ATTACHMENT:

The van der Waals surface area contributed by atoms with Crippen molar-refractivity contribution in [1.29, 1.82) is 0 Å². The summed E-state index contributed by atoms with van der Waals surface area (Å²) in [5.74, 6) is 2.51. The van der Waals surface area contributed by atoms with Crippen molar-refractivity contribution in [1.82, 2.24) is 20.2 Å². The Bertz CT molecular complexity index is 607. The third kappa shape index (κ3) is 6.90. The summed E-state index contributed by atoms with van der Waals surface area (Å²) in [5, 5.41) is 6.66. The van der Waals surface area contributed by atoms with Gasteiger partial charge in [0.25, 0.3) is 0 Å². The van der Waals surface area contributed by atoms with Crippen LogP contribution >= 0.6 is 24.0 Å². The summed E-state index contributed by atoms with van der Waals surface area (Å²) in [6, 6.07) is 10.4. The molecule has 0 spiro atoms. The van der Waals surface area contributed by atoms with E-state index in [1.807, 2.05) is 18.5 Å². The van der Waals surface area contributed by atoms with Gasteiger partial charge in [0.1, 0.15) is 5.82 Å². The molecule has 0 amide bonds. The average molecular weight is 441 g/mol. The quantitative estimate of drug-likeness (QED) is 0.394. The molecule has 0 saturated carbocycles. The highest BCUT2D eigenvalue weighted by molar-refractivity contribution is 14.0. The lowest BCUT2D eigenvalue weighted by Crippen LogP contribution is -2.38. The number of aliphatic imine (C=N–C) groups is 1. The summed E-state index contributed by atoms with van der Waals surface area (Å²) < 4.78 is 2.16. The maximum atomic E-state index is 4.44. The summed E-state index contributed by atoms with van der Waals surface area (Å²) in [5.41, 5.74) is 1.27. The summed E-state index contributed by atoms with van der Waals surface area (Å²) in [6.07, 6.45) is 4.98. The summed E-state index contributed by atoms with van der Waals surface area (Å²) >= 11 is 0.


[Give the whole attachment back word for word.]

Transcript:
The van der Waals surface area contributed by atoms with Crippen molar-refractivity contribution in [1.29, 1.82) is 0 Å². The summed E-state index contributed by atoms with van der Waals surface area (Å²) in [5.74, 6) is 2.51. The van der Waals surface area contributed by atoms with Crippen molar-refractivity contribution in [1.82, 2.24) is 20.2 Å². The Bertz CT molecular complexity index is 607. The third kappa shape index (κ3) is 6.90. The summed E-state index contributed by atoms with van der Waals surface area (Å²) in [5, 5.41) is 6.66. The van der Waals surface area contributed by atoms with Gasteiger partial charge in [0.25, 0.3) is 0 Å². The van der Waals surface area contributed by atoms with Crippen LogP contribution >= 0.6 is 24.0 Å². The summed E-state index contributed by atoms with van der Waals surface area (Å²) in [6, 6.07) is 10.4. The molecule has 0 spiro atoms. The van der Waals surface area contributed by atoms with E-state index in [1.807, 2.05) is 18.5 Å². The van der Waals surface area contributed by atoms with Gasteiger partial charge in [0.1, 0.15) is 5.82 Å². The molecule has 0 amide bonds. The average molecular weight is 441 g/mol. The quantitative estimate of drug-likeness (QED) is 0.394. The molecule has 0 saturated carbocycles. The highest BCUT2D eigenvalue weighted by molar-refractivity contribution is 14.0. The lowest BCUT2D eigenvalue weighted by Crippen LogP contribution is -2.38. The number of aliphatic imine (C=N–C) groups is 1. The summed E-state index contributed by atoms with van der Waals surface area (Å²) < 4.78 is 2.16. The maximum atomic E-state index is 4.44. The summed E-state index contributed by atoms with van der Waals surface area (Å²) in [5.41, 5.74) is 1.27. The summed E-state index contributed by atoms with van der Waals surface area (Å²) in [6.07, 6.45) is 4.98. The summed E-state index contributed by atoms with van der Waals surface area (Å²) >= 11 is 0.